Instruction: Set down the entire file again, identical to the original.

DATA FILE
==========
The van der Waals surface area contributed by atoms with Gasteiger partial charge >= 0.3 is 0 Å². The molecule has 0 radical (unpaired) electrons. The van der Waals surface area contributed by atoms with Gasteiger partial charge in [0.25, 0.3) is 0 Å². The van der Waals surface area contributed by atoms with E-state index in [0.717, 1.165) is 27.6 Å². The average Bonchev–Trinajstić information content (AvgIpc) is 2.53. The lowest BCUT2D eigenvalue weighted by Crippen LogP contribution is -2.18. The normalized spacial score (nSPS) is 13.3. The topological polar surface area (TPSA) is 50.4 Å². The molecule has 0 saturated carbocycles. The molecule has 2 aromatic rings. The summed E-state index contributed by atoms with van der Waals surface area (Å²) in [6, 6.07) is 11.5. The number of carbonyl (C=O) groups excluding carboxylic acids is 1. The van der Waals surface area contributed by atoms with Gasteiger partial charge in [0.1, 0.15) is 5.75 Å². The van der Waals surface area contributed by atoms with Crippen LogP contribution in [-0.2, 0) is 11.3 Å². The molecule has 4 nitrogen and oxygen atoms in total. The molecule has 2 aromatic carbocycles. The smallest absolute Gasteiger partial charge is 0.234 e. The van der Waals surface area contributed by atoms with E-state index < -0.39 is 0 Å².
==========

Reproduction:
The van der Waals surface area contributed by atoms with Gasteiger partial charge >= 0.3 is 0 Å². The molecule has 0 radical (unpaired) electrons. The van der Waals surface area contributed by atoms with Gasteiger partial charge in [0.25, 0.3) is 0 Å². The van der Waals surface area contributed by atoms with E-state index in [0.717, 1.165) is 27.6 Å². The average Bonchev–Trinajstić information content (AvgIpc) is 2.53. The lowest BCUT2D eigenvalue weighted by Crippen LogP contribution is -2.18. The normalized spacial score (nSPS) is 13.3. The topological polar surface area (TPSA) is 50.4 Å². The molecule has 0 saturated carbocycles. The molecule has 2 aromatic rings. The summed E-state index contributed by atoms with van der Waals surface area (Å²) in [6, 6.07) is 11.5. The number of carbonyl (C=O) groups excluding carboxylic acids is 1. The van der Waals surface area contributed by atoms with Gasteiger partial charge in [0.1, 0.15) is 5.75 Å². The van der Waals surface area contributed by atoms with Crippen LogP contribution in [-0.2, 0) is 11.3 Å². The molecule has 4 nitrogen and oxygen atoms in total. The molecule has 2 aromatic carbocycles. The smallest absolute Gasteiger partial charge is 0.234 e. The van der Waals surface area contributed by atoms with E-state index < -0.39 is 0 Å².